Thursday, August 27, 2009

a rather challenging week of motherhood

Yesterday, after 2 emergency room visits, time logged in at the pediatrician, and an extensive ophthamology visit, during which we were assured Jack didn't have meningitis or a brain tumor, a CT scan showed he has a significant sinus infection. That explains the throbbing, shooting pains in his temples, behind his eyes, in his forehead. The lethargy that's had him napping for 2 to 3 hours every afternoon. The need for constant steaming towels pressed against his face. It’s been almost a week of him curled in a ball on the floor, in his bed, on the couch, in my lap begging for me to help him. His terror that something terrible was wrong, that he’d never get better.

As diagnoses go, a sinus infection is a great. They’re horrendous—I’ve suffered through them for many years—but treatable. On the other hand, the recovery can be long and there’s no immediate relief. Even though we know what to give Jack, he doesn’t feel any better today and now he’s got even more medicine to take. Sudafed, Motrin, Mucinex. Each dose is a nightmare to get into him. Today we’re adding antibiotics and a nasal spray. He doesn’t believe the meds are helping and it’s hard to convince him they’re secretly waging a winning war inside his head. And while there’s relief in knowing what he has, the absence of panic has opened up room for anger and frustration from everyone. We’re all sleep-deprived. Last night (or was it two nights ago), Jon reamed me for not being firm enough. It was 3 in the morning and I couldn’t get Motrin into Jack. Crushing capsules into ice cream, cutting them into tiny pieces to eat with pretzels, mixing liquid into Gatorade—he wasn’t having it. Threats of return visits to the hospital, bribes of video games didn’t help either. I walked out and left Jon to firmly deal. Needless to say, he couldn’t close. Iz is now melting left and right. I know it’s hard when all attention is focused on one kid. For the rest of her life she’ll resent that I bought him every kind of junk food he loves—cheetos, cheezits, oreos, oreo cakesters, ice pops, pretzels, Cape Cold potato chips—to entice him to eat. That time spent with him in hospitals and waiting rooms wasn’t meant to exclude her from fun-filled adventures. That it’s impossible to spend alone time with her when my other child is in searing pain.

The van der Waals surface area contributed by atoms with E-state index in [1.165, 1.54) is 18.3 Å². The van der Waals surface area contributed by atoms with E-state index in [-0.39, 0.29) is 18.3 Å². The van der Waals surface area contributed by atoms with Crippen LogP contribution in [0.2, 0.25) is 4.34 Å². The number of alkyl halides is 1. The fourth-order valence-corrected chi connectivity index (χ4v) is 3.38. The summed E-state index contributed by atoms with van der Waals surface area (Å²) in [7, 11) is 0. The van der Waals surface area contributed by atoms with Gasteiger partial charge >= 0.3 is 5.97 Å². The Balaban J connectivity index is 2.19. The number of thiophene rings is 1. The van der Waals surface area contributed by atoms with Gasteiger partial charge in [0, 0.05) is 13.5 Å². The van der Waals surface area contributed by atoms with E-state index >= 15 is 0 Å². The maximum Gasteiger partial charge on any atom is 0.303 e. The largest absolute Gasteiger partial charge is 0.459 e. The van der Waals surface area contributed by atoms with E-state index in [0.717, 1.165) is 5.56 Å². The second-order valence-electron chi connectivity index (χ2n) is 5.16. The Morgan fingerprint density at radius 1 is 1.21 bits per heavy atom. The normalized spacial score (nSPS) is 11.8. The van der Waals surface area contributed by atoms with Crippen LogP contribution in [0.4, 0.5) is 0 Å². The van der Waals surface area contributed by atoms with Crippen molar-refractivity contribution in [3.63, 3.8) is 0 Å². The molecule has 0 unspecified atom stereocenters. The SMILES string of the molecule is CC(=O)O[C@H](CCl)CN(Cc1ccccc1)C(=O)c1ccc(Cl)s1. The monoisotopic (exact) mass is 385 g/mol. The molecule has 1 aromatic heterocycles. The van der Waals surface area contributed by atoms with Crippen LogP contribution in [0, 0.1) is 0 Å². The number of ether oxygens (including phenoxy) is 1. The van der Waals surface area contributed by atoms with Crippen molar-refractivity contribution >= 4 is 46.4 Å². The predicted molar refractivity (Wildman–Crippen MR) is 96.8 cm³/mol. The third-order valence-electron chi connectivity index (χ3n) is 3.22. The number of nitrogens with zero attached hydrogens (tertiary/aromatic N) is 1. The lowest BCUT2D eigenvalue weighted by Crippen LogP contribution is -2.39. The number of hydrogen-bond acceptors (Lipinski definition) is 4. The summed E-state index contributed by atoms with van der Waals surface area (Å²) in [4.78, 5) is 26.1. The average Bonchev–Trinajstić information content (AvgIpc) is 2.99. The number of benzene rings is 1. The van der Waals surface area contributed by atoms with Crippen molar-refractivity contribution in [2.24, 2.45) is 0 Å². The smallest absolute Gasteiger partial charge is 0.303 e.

At this point, I feel like I'm slowly swimming through an endless dream, disconnected and disembodied. Waking life has been remarkably like my nightmares—and at times almost as dramatic as the nearly drowning or being trapped without a way out in a strange house last night. At least once a day I locked myself in the bathroom so I could sob without restraint, other times holding tight to Jon as fear took over, once burying my head in Iz’s lap, desperate for reassurance.

I’ve cajoled, yelled, panicked, begged, encouraged, entertained, freaked, supported, engaged, bribed, threatened, cried. I’ve talked until I have nothing left to say, to the staff at the hospital, the doctor’s office, the drugstore, the acupuncturists and chiropractors and alternative care people I’ve been in touch with. I haven’t sleep, worked, cleaned, organized a meal.

I’m also trying not to feel guilty. Guilty of not getting Jack help fast enough. Of not forcing the doctor to see him earlier. Of letting him talk his way out of medication. Of passing on the offer of a CT scan at his first ER visit. As Jack said to me this morning, “This is all your fault. If I had that test on Saturday, I’d be better now.” Yeah, he’s right. He would be.

Lessons learned:

Better safe than sorry.

Trust your gut.

And always take care of your sinuses.

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